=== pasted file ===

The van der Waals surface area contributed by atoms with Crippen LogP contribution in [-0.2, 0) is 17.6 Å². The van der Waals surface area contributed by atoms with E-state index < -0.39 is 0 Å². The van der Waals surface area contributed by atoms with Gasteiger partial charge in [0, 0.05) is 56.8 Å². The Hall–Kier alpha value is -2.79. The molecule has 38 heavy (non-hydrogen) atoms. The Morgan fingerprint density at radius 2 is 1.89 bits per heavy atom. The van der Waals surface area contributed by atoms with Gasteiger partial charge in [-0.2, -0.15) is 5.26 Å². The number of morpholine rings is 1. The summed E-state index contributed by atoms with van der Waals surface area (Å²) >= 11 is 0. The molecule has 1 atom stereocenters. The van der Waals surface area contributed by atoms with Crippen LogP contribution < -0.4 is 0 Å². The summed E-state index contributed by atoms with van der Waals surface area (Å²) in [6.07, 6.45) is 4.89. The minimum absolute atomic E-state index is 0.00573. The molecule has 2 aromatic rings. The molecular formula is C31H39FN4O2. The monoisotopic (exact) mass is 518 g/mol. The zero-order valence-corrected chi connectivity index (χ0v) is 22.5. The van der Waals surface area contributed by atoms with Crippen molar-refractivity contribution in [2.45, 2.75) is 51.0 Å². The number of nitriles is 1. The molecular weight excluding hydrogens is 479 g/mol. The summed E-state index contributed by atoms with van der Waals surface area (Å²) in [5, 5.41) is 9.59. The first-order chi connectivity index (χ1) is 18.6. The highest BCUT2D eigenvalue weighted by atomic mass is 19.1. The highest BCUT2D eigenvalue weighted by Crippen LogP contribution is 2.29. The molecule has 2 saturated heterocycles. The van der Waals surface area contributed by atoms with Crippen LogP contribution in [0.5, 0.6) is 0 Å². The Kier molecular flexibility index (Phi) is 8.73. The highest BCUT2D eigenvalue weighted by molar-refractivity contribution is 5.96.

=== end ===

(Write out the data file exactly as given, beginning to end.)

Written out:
The van der Waals surface area contributed by atoms with Crippen LogP contribution in [-0.2, 0) is 17.6 Å². The van der Waals surface area contributed by atoms with E-state index < -0.39 is 0 Å². The van der Waals surface area contributed by atoms with Gasteiger partial charge in [0, 0.05) is 56.8 Å². The Hall–Kier alpha value is -2.79. The molecule has 38 heavy (non-hydrogen) atoms. The Morgan fingerprint density at radius 2 is 1.89 bits per heavy atom. The van der Waals surface area contributed by atoms with Gasteiger partial charge in [-0.2, -0.15) is 5.26 Å². The number of morpholine rings is 1. The summed E-state index contributed by atoms with van der Waals surface area (Å²) >= 11 is 0. The molecule has 1 atom stereocenters. The van der Waals surface area contributed by atoms with Crippen LogP contribution < -0.4 is 0 Å². The summed E-state index contributed by atoms with van der Waals surface area (Å²) in [6.07, 6.45) is 4.89. The minimum absolute atomic E-state index is 0.00573. The molecule has 2 aromatic rings. The molecular formula is C31H39FN4O2. The monoisotopic (exact) mass is 518 g/mol. The zero-order valence-corrected chi connectivity index (χ0v) is 22.5. The van der Waals surface area contributed by atoms with Crippen molar-refractivity contribution in [2.45, 2.75) is 51.0 Å². The number of nitriles is 1. The molecular weight excluding hydrogens is 479 g/mol. The summed E-state index contributed by atoms with van der Waals surface area (Å²) in [5, 5.41) is 9.59. The first-order chi connectivity index (χ1) is 18.6. The highest BCUT2D eigenvalue weighted by atomic mass is 19.1. The highest BCUT2D eigenvalue weighted by Crippen LogP contribution is 2.29. The molecule has 2 saturated heterocycles. The van der Waals surface area contributed by atoms with Crippen LogP contribution in [0.5, 0.6) is 0 Å². The Kier molecular flexibility index (Phi) is 8.73. The highest BCUT2D eigenvalue weighted by molar-refractivity contribution is 5.96.